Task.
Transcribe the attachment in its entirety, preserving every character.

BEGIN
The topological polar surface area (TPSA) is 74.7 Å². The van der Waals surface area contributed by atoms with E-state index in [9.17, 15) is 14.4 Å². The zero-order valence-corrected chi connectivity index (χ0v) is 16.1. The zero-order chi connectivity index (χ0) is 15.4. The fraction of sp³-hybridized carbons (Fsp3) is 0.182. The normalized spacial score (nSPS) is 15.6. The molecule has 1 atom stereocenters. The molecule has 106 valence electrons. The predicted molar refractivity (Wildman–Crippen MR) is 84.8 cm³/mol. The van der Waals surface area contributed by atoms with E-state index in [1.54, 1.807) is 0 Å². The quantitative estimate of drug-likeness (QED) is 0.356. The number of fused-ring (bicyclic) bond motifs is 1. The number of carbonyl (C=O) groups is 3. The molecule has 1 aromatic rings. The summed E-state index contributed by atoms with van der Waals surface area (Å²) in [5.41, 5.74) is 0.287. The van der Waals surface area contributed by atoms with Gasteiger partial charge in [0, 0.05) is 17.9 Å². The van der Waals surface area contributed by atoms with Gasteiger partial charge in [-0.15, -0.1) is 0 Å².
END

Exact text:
The topological polar surface area (TPSA) is 74.7 Å². The van der Waals surface area contributed by atoms with E-state index in [9.17, 15) is 14.4 Å². The zero-order valence-corrected chi connectivity index (χ0v) is 16.1. The zero-order chi connectivity index (χ0) is 15.4. The fraction of sp³-hybridized carbons (Fsp3) is 0.182. The normalized spacial score (nSPS) is 15.6. The molecule has 1 atom stereocenters. The molecule has 106 valence electrons. The predicted molar refractivity (Wildman–Crippen MR) is 84.8 cm³/mol. The van der Waals surface area contributed by atoms with E-state index in [1.54, 1.807) is 0 Å². The quantitative estimate of drug-likeness (QED) is 0.356. The number of fused-ring (bicyclic) bond motifs is 1. The number of carbonyl (C=O) groups is 3. The molecule has 1 aromatic rings. The summed E-state index contributed by atoms with van der Waals surface area (Å²) in [5.41, 5.74) is 0.287. The van der Waals surface area contributed by atoms with Gasteiger partial charge in [0, 0.05) is 17.9 Å². The van der Waals surface area contributed by atoms with Gasteiger partial charge in [-0.15, -0.1) is 0 Å².